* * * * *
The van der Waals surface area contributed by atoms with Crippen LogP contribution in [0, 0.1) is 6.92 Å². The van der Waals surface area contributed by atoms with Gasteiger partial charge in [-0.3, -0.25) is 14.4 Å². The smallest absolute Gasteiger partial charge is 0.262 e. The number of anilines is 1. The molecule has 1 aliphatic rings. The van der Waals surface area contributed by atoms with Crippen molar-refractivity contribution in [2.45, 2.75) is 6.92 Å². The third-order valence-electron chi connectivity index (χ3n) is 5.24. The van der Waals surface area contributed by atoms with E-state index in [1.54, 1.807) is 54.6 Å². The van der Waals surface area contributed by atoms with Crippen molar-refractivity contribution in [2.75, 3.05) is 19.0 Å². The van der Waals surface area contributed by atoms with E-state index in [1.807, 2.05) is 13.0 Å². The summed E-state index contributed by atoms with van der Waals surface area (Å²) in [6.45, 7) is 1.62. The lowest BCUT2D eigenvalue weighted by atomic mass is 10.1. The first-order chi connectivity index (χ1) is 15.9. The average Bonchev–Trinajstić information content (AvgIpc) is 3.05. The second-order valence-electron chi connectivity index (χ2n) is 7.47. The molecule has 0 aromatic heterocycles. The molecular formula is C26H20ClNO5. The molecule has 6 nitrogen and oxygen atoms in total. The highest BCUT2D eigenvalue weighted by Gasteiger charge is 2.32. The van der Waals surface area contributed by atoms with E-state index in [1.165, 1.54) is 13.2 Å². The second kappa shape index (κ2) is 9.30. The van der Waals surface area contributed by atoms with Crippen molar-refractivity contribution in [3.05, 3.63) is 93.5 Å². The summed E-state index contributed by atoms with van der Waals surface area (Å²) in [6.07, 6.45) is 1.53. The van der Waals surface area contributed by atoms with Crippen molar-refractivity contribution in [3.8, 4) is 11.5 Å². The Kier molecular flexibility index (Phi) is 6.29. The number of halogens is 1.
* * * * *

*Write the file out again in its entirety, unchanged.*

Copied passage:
The van der Waals surface area contributed by atoms with Crippen LogP contribution in [0, 0.1) is 6.92 Å². The van der Waals surface area contributed by atoms with Gasteiger partial charge in [-0.3, -0.25) is 14.4 Å². The smallest absolute Gasteiger partial charge is 0.262 e. The number of anilines is 1. The molecule has 1 aliphatic rings. The van der Waals surface area contributed by atoms with Crippen molar-refractivity contribution in [2.45, 2.75) is 6.92 Å². The third-order valence-electron chi connectivity index (χ3n) is 5.24. The van der Waals surface area contributed by atoms with E-state index in [1.54, 1.807) is 54.6 Å². The van der Waals surface area contributed by atoms with Crippen molar-refractivity contribution in [2.75, 3.05) is 19.0 Å². The van der Waals surface area contributed by atoms with E-state index in [1.807, 2.05) is 13.0 Å². The summed E-state index contributed by atoms with van der Waals surface area (Å²) in [6.45, 7) is 1.62. The lowest BCUT2D eigenvalue weighted by atomic mass is 10.1. The first-order chi connectivity index (χ1) is 15.9. The average Bonchev–Trinajstić information content (AvgIpc) is 3.05. The second-order valence-electron chi connectivity index (χ2n) is 7.47. The molecule has 0 aromatic heterocycles. The molecular formula is C26H20ClNO5. The molecule has 6 nitrogen and oxygen atoms in total. The highest BCUT2D eigenvalue weighted by Gasteiger charge is 2.32. The van der Waals surface area contributed by atoms with E-state index in [1.165, 1.54) is 13.2 Å². The second kappa shape index (κ2) is 9.30. The van der Waals surface area contributed by atoms with Crippen molar-refractivity contribution in [3.05, 3.63) is 93.5 Å². The summed E-state index contributed by atoms with van der Waals surface area (Å²) in [6.07, 6.45) is 1.53. The van der Waals surface area contributed by atoms with Crippen molar-refractivity contribution in [3.8, 4) is 11.5 Å². The Kier molecular flexibility index (Phi) is 6.29. The number of halogens is 1.